Which leads me to the fact that I saw Sir Paul McCartney in concert this weekend. That guy must be about 70 years old, and he was on stage for 3 hours. He seemed so happy to be there. I heard quite a few inebriated or stoned (or both) 20-somethings watching him play and saying things like "dude, he is as old as f#*." Sir Paul never once uttered the F word, and he could outlast any of those idiots who have probably never worked a day in their lives.

Which brings me to the luxurious moments I spent, early in the morning before heading to the concerts. I do work, and more than I oughta, (my own golden handcuffs of choice) but when I am running in Northern California, on a trail, breathing clean air and eucalyptus fumes, and gazing in from the ocean side of the Golden Gate, I feel truly rich. Like nothing is missing, like nothing can impoverish me, like nothing mean ever existed.

I can be mean too. Not when under the influence of eucalyptus and fog though. Unless, of course, some dude tries to pass me. 

August 2013 Run, San Francisco

Thursday, August 1, 2013

Running the Whining, Winding Trail

"Just keep swimming."-Dory

I generally keep busy. My choice, my pathology, my path. I cannot blame anyone else really. Usually it does not bother me, but being an introvert, I tend to need moments of solitude and quiet. Coding people, listening to the highly obnoxious beeping pager all day, and being chased around by people asking me to reword my documentation (which, as far as I know, never saved a life or made anyone feel any less sick) makes me feel like someone has their hands clamped around my thoracic aorta.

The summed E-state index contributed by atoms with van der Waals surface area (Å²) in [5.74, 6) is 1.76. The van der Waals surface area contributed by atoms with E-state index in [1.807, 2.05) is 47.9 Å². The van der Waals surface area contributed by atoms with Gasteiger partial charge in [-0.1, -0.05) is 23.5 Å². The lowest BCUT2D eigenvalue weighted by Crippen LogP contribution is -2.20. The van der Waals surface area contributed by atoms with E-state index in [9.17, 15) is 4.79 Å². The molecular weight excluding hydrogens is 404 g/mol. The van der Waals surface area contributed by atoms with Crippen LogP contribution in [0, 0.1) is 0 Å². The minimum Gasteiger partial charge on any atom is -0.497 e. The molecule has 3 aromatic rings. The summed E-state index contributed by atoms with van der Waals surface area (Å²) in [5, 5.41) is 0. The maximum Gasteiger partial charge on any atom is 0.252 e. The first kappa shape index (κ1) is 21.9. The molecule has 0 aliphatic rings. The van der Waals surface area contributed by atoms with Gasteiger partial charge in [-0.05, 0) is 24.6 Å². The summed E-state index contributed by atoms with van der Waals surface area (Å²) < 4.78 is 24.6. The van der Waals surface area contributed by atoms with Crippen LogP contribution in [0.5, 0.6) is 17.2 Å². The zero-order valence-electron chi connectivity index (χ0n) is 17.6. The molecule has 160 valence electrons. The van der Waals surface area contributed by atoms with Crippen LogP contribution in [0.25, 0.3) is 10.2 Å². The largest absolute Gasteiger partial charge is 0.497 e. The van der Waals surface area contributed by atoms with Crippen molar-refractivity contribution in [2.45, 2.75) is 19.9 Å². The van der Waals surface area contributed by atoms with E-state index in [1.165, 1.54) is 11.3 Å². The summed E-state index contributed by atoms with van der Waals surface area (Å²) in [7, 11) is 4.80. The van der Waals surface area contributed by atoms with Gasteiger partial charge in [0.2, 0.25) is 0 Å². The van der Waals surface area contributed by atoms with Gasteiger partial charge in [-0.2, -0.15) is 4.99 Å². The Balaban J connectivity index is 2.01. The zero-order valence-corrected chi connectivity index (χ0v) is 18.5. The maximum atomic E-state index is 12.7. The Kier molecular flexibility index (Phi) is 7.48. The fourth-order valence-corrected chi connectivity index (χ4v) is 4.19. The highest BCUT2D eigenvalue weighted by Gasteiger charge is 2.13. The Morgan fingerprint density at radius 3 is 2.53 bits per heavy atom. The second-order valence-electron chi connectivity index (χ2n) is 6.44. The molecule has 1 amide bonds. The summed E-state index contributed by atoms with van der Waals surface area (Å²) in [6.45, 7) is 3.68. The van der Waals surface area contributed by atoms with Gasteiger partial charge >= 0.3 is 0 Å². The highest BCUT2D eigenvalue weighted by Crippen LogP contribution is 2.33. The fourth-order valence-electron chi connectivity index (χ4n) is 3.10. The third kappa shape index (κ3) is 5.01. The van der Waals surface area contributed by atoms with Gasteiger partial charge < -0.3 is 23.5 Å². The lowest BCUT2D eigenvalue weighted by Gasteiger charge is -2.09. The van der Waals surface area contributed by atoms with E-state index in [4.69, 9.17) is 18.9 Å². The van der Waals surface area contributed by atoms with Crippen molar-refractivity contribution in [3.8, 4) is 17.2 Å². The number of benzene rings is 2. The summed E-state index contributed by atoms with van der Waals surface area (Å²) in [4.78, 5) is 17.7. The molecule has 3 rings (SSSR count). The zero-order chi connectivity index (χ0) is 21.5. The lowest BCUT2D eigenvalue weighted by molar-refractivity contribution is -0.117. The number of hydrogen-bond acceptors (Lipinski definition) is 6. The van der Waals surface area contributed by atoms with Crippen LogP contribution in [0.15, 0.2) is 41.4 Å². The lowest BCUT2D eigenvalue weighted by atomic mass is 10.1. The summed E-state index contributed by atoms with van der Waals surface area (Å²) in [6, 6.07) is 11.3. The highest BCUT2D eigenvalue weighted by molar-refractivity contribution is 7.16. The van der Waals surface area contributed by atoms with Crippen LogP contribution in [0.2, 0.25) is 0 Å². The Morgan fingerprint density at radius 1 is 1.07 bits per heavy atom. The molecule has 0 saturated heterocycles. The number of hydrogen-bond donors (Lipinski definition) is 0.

I chose this. I sometimes love it (not the documentation, pagers or codes--but the doctoring). But nothing makes me whine like one too many days in the hospital trenches. Which is kinda sad, given it is much worse to be in a hospital bed than running around the hospital with stethoscope and pager.

As I take a 2 day breather after a long haul of work days, it occurs to me why I am drawn to running, and why I am particularly drawn to long distances. It is probably the same reason people with more discipline than I sit and meditate for long periods. It is a turning off of the toxic. A turning off of the shouting voices of doom, the ones in the brain that are a special side affect of a life of luxury. When we do not have to worry about where our next meal comes from or how to find some clean water for the family, our brain is free to perseverate freely upon such things as:
*I will surely go to hell for eating that donut in the doctor's lounge.
*My teenagers might end up in my ER for making some stupid, impulsive choice, and maybe I should lock them in their rooms for the next 7 years.
*If I could just sleep in, life would be great.
*How many shifts will pay the bills without making me drop dead in the process?
*If my hair were longer would my elderly female patients stop calling me a handsome young man?

When carrying water is not filling our day, we get to think about what comes next. After pondering this important question for many moons, I have found myself settling upon an answer:


Originally, the ultra idea belonged to my friend Ellen. I mean, obviously people have been running ultra distances for eons, but E called me one day and suggested we do a 50 miler. So, I blame her for planting the seed in my susceptible brain.

I think ultras might be like working, and like childbirth, and like weeding, and like other hard stuff. If you think of the whole project ahead of you at once, you will be in the corner weeping and moaning. Best to take it in small pieces, in moments of time, and then practice mindfulness. You cannot really shut off the brain, but you can humor its doom-speak with a brief nod, then let it go. DO NOT ENGAGE THE VOICE OF DOOM.

Just keep on the path. Rest and eat a PB and J when you have to. Don't sweat the donut weakness. Wear your hair short. Hug the teenagers and "let us see what Squirt dose, flying solo."

Whine if you must. Then:

Run the winding trail.